Silver Glove Baseball

Brandon Inge

Brandon Inge

I played 12 years in the major leagues.

I had great years and I had not-so-great years. All of it made me who I am as a player.

When I look back at my career, the best memories include the time spent with the teammates and coaches. That group of 25 players along with the coaching staff become your family over the course of a season. That sense of team and camaraderie is unforgettable. I had the opportunity to play for a World Series, which is what you dream about as a kid. There’s no other feeling that could even come close to competing for a World Series championship with your family on the field and your family in the stands.

But it wasn’t just the good stuff that made me who I am as a player.  I was sent back to the minors in each of my first three major league seasons and – each time – I learned from different coaches with varying philosophies who collectively helped me see a different way to overcome the struggles I was facing. I had to figure out how to better myself by studying the game, figuring out what was going to work best for me, and what worked best for others. Those adjustments are what led me to having a long career.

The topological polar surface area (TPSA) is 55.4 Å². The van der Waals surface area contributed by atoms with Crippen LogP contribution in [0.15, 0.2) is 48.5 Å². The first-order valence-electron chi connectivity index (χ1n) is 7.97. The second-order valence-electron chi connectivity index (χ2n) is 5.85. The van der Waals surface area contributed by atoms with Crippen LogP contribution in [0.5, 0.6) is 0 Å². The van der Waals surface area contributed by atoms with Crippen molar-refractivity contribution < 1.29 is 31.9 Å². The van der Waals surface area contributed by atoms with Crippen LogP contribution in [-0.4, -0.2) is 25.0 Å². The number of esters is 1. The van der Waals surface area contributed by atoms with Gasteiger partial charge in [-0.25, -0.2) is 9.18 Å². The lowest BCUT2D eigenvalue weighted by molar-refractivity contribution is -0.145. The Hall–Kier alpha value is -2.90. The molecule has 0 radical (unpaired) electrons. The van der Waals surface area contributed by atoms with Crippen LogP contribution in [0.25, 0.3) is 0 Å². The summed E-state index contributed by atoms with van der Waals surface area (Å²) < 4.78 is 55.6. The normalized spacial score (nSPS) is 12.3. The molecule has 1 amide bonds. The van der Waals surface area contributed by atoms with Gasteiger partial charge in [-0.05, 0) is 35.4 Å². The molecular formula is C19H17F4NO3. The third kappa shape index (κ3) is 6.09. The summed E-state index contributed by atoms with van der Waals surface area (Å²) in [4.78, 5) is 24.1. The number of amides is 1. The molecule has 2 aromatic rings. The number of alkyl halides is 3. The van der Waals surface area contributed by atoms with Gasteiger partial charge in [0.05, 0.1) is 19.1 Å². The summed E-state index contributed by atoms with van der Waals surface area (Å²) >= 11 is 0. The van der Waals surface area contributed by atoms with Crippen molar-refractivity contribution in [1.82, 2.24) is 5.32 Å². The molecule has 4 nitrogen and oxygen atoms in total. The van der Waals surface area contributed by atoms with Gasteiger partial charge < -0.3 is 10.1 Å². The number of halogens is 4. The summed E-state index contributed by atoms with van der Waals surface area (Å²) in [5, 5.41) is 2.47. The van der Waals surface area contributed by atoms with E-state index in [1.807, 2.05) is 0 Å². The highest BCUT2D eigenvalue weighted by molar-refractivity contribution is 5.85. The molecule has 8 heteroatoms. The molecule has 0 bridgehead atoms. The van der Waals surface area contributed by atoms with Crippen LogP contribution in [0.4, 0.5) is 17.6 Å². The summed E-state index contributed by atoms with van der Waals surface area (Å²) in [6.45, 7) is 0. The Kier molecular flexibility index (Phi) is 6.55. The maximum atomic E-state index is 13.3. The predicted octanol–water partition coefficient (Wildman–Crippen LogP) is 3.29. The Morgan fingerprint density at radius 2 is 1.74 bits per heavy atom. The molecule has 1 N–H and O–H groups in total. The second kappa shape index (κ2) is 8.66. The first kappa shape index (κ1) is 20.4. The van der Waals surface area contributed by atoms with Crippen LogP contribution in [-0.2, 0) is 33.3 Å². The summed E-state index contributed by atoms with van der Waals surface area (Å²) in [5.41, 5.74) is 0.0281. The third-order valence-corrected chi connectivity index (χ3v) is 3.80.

I was led toward coaching after I retired. My boys were in Little League and I experienced travel baseball for the first time. I didn’t like it at all. Youth baseball had turned into a collection of kids out for themselves instead of playing as a team. I didn’t like what many coaches were doing and many of the players were downright disrespectful. There was no structure.

I started to worry about how the game was evolving. By the time our kids get to the minor leagues, the state of baseball could be in bad shape. That’s what brought me to want to change things in the youth sports world, from prospects all the way up through to the major league level. We need to make better players to make the game of baseball better.

That’s what Silver Glove Baseball is about.

As a coach, I want my players to be looked at as great players, but – perhaps more importantly – as great teammates and great human beings. Even though we hit for ourselves and field for ourselves, baseball is about the team. It’s one of the best lessons to learn in sports and in life.